I dont think the size of the print it really the part thats in question, although in some cases yes it can be hard to read. In most cases you can request the ‘small print’ in large print or even braile.
I think the point is however that they are using bamboozling words that are beyond a large percent of the population!
Also a general comment is the sheer volume of ‘small print’ is too much. How many times have you been in a queue, maybe in a clothes shop, where they offer you a 20% discount for taking out thier store card. You are then presented with multiple pages of ‘small print’, but feel pressured that there are people waiting to be served, that are getting impatient, so rather than read it, you ‘assume’ that it will be ok, and just sign away!
Of course a lot of small print is the company trying to cover thier own back, from scam artist and the type of public that try to exploit things – like the PPI repayments!
This is a debate that could go round in circles for ages.
In summary, anything that breeches what the ad states is what should be in plain english, i.e. fixed prices in mobile contracts – this should have been clear as clearly they were not fixed prices – this should have been marked with an asterix!

Yes, contracts should be in plain English and transparent.

There should be a limit to the number of pages if not words eg those for computer software and it should NOT ALL BE IN CAPITALS LINE AFTER LINE which is known to be more difficult to read and should therefore be seen as an excuse to deliberately mislead a customer… cf: Short speeches take longer to write than long ones.

It is vital to draw attention to any terms that people might find unexpected.

Since very few people seem to read things nowadays – including even medical staff reading notes – the length of these should be limited. I suspect that some of these contracts are deliberately long knowing that people will give up/stop reading them and just sign/tick the box and so miss important points.

Daz says:
2 August 2012

Good point, they probably make the important points last in the schedule, in the hope that you will have given up by that point!
Maybe we should start reading from the back!

“And that’s our main beef with the mobile phone price rises many of you have experienced. The mobile providers have consistently pointed at terms that allow them to raise prices by RPI inflation for existing customers. However, as we’ve seen from your hundreds of comments, the great majority of you had no idea such terms existed. Are these price rise terms transparent, prominent and in plain legible language?”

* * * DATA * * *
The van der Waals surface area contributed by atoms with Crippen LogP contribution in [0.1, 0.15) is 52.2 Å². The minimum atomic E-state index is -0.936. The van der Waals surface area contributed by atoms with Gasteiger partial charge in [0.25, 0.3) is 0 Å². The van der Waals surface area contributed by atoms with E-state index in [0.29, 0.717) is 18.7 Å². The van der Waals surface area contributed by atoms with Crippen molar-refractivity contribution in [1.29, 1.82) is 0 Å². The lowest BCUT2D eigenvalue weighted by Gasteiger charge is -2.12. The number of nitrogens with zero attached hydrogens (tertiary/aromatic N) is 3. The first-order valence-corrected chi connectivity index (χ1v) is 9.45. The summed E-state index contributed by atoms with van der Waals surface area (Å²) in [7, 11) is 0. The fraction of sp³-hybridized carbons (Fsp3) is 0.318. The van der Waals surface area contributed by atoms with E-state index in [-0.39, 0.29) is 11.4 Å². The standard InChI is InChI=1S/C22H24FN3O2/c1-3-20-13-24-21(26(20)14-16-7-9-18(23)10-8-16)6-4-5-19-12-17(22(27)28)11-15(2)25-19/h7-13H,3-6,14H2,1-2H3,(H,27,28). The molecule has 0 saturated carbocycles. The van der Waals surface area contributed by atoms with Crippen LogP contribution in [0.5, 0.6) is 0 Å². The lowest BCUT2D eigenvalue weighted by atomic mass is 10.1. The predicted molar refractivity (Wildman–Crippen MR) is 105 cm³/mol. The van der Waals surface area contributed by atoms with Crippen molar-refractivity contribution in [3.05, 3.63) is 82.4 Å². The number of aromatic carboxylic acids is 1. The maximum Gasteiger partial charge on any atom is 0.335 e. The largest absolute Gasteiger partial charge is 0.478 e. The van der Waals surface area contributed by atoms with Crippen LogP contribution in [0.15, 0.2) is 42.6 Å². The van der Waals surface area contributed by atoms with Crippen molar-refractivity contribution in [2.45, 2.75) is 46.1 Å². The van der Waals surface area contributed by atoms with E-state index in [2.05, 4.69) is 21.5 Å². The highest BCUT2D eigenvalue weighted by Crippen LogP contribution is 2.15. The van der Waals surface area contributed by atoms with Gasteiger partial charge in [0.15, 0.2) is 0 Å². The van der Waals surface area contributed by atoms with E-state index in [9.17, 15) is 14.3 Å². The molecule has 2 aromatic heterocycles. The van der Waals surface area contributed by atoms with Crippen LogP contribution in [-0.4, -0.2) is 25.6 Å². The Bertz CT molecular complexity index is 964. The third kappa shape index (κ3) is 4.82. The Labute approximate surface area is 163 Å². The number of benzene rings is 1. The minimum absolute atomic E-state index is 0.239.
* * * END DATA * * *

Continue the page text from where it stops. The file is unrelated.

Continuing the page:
Which? know full well what the score is on this.
You are scating around the issue Patrick, the law states the onus is upon the selling party to INFORM the buying party of all relevant terms & conditions of any written or verbal contract BEFORE the sale is made.
Can there be any more relevant terms or conditions in a contract, than those that effect the price to the buyer?

It matters not how long or short a contract is in length, if the seller does not inform the buyer of terms concerning price and cost, they are preventing the buyer from “making an informed buying decision” which is breaking the law.
Your “fixed means fixed” campaign is a sideshow as a result of Which? being too close to the regulator.
Why haven’t Which? complained to the advertising standards agency about mobile phone contracts being advertised as “fixed” prices, when they are not?

George says:
3 August 2012

And while we’re about it, how about a limit on the number of changes permitted during the life of the contract. My credit card statement is almost always stuffed with a leaflet of changes – nearly always to my disadvantage – taking away my right to have my data kept private and not sold-on, for example.

A bigger scam than the unjust price rises mid contract is the one perpetrated on prepay customers when the companies altered their policy and cut the time frame of your money that you added to your number to one month. this allowed the companies to steal any money left on the account at the end of each month.